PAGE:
Regulation concerning the disposal of produced water is necessarily stringent, with environmental bodies setting targets for the reduction of pollution by oil and other substances discharged into the sea.

Some regions such as the Persian Gulf suffer from water shortage problems. Earlier this year, the United Arab Emirates (UAE) banned the export of groundwater as a report by its Ministry of Environment and Water estimated freshwater reserves will have depleted within the next five decades.

A variety of technologies have been tested but with inconclusive results. They also do not meet the requirements as laid down by legislation. New technologies or custom approaches need to be investigated to provide a definitive solution to address the issue in the Middle East region.

Industry Technology Facilitator (ITF) launched a call for proposals in May this year to urge technology developers to come forward with solutions to tackle the challenges of managing produced water in Middle East oil and gas production.

Shaybah facility

Produced water management is a crucial issue for oil and gas production in the Middle East at developments such as Saudi Aramco’s Shaybah facility. (Image courtesy of Saudi Aramco)

There was significant interest in the call, which generated 13 submissions from international technology developers and academics. These proposals currently are being reviewed by members, with successful proposals anticipated to be launched as joint industry projects during 1Q 2013.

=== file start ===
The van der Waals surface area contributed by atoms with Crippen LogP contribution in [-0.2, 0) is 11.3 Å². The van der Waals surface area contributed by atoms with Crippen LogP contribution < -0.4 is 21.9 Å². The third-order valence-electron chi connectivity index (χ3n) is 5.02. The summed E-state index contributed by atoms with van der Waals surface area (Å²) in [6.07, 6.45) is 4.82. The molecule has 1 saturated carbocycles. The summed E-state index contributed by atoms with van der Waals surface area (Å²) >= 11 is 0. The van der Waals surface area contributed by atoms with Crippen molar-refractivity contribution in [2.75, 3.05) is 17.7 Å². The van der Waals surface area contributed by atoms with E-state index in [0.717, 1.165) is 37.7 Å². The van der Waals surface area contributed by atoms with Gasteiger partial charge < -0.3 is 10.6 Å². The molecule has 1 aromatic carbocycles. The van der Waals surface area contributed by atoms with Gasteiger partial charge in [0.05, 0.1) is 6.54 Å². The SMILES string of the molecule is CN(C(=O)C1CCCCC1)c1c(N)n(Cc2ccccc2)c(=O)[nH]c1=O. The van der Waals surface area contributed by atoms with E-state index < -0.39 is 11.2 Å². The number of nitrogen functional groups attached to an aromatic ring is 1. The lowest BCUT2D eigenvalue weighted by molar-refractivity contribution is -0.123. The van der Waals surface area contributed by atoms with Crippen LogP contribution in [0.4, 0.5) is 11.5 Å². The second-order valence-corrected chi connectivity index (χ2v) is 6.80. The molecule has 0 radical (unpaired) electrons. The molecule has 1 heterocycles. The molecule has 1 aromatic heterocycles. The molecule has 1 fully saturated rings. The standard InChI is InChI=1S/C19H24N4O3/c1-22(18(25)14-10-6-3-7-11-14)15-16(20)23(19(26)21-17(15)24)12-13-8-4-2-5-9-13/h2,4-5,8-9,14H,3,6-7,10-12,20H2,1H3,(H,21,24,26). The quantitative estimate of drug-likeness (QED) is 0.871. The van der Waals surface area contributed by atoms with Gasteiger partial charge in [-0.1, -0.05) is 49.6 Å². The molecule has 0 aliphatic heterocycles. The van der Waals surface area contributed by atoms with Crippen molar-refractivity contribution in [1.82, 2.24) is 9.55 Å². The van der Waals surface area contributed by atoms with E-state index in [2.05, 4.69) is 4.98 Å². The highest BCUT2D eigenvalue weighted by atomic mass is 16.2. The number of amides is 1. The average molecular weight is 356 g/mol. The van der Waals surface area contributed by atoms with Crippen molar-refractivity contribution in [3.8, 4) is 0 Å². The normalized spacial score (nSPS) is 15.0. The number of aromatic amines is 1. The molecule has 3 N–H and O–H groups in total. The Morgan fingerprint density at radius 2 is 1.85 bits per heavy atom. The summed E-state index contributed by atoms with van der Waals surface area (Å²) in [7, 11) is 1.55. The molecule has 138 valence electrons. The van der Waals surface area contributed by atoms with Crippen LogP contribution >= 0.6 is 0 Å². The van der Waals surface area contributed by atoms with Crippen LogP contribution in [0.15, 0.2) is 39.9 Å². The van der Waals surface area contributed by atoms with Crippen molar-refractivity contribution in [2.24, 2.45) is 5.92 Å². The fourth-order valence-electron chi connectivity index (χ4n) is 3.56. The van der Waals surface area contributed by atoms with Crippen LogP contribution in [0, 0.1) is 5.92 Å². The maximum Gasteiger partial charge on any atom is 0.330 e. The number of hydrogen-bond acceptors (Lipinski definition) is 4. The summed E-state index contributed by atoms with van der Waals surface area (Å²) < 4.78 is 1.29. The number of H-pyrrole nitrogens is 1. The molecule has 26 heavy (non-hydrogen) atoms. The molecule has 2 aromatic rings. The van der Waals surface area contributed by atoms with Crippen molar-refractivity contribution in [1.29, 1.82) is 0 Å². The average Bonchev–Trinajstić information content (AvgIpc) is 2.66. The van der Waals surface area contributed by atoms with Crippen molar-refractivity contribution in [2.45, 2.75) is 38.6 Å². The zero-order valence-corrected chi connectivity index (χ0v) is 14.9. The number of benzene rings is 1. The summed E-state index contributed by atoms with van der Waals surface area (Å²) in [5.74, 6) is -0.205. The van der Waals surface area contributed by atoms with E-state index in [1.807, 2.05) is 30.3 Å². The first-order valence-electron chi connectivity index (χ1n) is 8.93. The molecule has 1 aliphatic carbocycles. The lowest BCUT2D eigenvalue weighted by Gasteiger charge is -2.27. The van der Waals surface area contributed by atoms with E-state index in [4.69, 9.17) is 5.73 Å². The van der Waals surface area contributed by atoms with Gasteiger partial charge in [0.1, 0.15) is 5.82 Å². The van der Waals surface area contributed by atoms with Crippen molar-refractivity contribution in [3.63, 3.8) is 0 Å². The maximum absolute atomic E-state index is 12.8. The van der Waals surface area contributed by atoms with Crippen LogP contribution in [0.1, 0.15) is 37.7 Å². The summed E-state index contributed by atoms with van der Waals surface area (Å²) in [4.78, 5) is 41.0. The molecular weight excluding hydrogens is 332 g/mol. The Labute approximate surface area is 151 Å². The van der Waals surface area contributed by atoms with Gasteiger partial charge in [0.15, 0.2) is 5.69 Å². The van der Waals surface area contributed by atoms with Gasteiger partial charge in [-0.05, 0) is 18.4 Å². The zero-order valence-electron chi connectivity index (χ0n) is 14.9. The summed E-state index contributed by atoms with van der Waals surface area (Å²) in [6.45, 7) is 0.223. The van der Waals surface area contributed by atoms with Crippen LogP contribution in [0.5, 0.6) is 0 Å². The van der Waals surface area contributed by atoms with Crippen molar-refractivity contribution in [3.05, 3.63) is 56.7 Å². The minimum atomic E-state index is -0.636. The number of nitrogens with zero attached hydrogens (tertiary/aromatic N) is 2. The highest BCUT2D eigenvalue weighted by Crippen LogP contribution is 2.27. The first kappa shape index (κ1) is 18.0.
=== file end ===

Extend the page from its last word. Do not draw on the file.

The main challenges identified by ITF’s members are treating produced water with back-produced polymer in polymer flood projects as well as the treatment of water for reinjection and other applications.

Polymer injection in oil fields has been practiced in only a few regions around the world. Due to the different requirements and fields being exploited, there is a lack of knowledge with regard to the technique, and the requirements vary over the producing fields and regions. Different fields require different polymer concentrations to reduce oil-in-water (OIW) to safe levels for disposal.

There is a need for technologies that have a wide range for dealing with viscosity of up to 60 cp that can achieve OIW specification without degradation of polymer if possible. Solutions also need to operate efficiently with conditions of water quality at inlet being OIW 200 parts per million by volume (ppmv), 20 mg/l (0.02 kg/cu m) total suspended solids (TSS), and outlet of 5 ppmv OIW and 2 mg/l (0.002 kg/cu m) TSS.

Another challenge is the lack of detection and characterization of back-produced polymer in produced water. Without this, it is difficult for operators to identify the best possible treatments. Desalination of water with back-produced polymer is another issue for consideration, as is the degradation of back-produced polymer without shearing the OIW.

Local legislation

In terms of treatment of water for reinjection and other applications, local legislation is a major factor. The development of a coalescence technology to adequately treat produced water so it can be reinjected or disposed of safely to comply with local legislation is key.